• San Gines ($) – Try churros con coco here, although touristy, it’s a classic.
  • La Negra Tomasa ($-$$) – One of my favorite dining experiences in Madrid because of its live music, dancing, hefty portions and delicious food. Come 30 minutes before peak times (lunch and dinner) so you can find a seat and enjoy the ambiance when music starts playing and people start dancing.
  • Ojala ($-$$) – Trendy decor on the top floor and a sand bar underneath it all. This spot is great for brunch or evening drinks with friends. Definitely go downstairs!
  • Takos ($) – Have a big appetite but only spare change? This taco joint hits the spot every time with just a few euros.
  • Yatai Market ($-$$) – One of my favorite stops for diverse Asian food. A hawker style indoor market where you can find dim sum, ramen, chow fun, sushi and more.
  • Tintos y Tapas ($-$$) – Your classic Spanish tapas bar; be sure to try their Tinto de Verano and Tortilla Española.
  • Restaurante Zara ($$) – Craving Cuban food? This is the place to go. I’d highly recommend their fried chicken and rice.
  • StreetXO ($$-$$$) – Chef Dabiz Muñoz’s casual spin-off to his 3 star Michelin restaurant, DiveXO. The restaurant serves Asian-European small plates and cocktails without reservations needed, but be wary of the queue.


  • El Tigre ($) – I’m begrudgingly including this on the list; although not known for its quality, its quantity makes it a popular place for predrinks. The bar serves a free flow of tapas with the order of one cocktail.
  • Ojala ($) – as mentioned prior, a cool sandbar below so go downstairs!
  • Jardines Secreto ($-$$) – a kitschy spot for evening drinks with vibrant decors
  • La Bicicleta ($) – casual lounge/bar with a gritty feel and decent drinks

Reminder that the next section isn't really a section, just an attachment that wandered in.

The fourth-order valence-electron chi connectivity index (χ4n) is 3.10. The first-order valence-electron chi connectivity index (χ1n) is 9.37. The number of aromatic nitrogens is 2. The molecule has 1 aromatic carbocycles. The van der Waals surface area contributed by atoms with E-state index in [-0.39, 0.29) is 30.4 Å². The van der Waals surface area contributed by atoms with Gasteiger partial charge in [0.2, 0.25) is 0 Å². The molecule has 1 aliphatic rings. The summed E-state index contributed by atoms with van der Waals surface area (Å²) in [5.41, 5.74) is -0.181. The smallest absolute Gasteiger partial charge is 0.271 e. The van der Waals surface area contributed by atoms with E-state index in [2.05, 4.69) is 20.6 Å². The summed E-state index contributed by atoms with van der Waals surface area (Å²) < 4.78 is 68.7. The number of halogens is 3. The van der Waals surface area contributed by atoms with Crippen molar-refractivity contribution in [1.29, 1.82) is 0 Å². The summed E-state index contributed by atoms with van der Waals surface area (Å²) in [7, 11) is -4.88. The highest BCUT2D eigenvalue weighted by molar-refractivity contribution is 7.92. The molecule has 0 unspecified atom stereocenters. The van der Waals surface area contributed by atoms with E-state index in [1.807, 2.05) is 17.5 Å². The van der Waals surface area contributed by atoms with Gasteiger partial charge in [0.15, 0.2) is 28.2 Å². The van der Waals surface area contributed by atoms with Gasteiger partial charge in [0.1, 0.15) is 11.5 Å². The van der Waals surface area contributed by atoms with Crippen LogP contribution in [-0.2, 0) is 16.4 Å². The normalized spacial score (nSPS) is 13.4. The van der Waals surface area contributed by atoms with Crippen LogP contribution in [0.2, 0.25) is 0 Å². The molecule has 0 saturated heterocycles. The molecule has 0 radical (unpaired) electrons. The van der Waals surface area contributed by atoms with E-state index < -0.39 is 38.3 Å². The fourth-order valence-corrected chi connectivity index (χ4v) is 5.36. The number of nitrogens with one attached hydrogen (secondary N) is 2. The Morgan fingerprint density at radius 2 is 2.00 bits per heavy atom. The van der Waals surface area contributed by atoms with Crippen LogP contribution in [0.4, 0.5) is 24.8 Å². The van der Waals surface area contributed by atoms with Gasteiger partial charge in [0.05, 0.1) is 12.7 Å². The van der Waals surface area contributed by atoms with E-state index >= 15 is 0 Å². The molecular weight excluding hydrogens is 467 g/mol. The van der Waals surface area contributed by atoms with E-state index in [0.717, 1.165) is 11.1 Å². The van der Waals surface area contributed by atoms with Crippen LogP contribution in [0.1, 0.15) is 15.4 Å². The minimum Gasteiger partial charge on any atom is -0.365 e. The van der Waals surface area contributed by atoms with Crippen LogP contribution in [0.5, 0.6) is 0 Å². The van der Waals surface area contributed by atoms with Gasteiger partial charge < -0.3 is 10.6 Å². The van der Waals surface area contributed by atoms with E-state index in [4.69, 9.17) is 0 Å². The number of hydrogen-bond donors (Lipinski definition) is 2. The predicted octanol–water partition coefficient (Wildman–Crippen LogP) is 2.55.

• 1862 Dry Bar ($$) – great cocktails
  • El Chapandaz ($-$$) – A cave bar with a dive bar feel; although the scene may not be glamorous, this bar guarantees a unique experience as the drinks flow out the drippings of a manmade cave.
  • In sum... any bars in the neighborhood Malasaña or Chueca is great for bar hopping

Cafes to work & access WiFi

  • La Colectiva Cafe 
  • Mision Cafe 
  • Pum Pum cafe 
  • Toma Cafe 
  • Egeo

Day Trips

  • Segovia (30 minutes on the AVE high speed train) – Known for iconic structures like its aqueducts, castle and cathedral, Segovia’s quant architecture will really take you back in time. Read about how to get there and what to see.
  • Toledo (30 minutes on the AVE high speed train) – UNESCO declared Toledo a World Heritage Site in 1986 for its extensive monumental and cultural heritage. The city boasts over 2,000 years of history and is home to one of the richest El Greco collections in Spain. Read about how to get there there and what to see.
  • Sierra de Guadarrama‎ (1hr 20 min by train) – Escape the city and go for a hike with friends. Read about how to get there and what to see.

In all, I hope you enjoy your time in Madrid. The city has so much to offer and I hope some of these recommendations can show that 🙂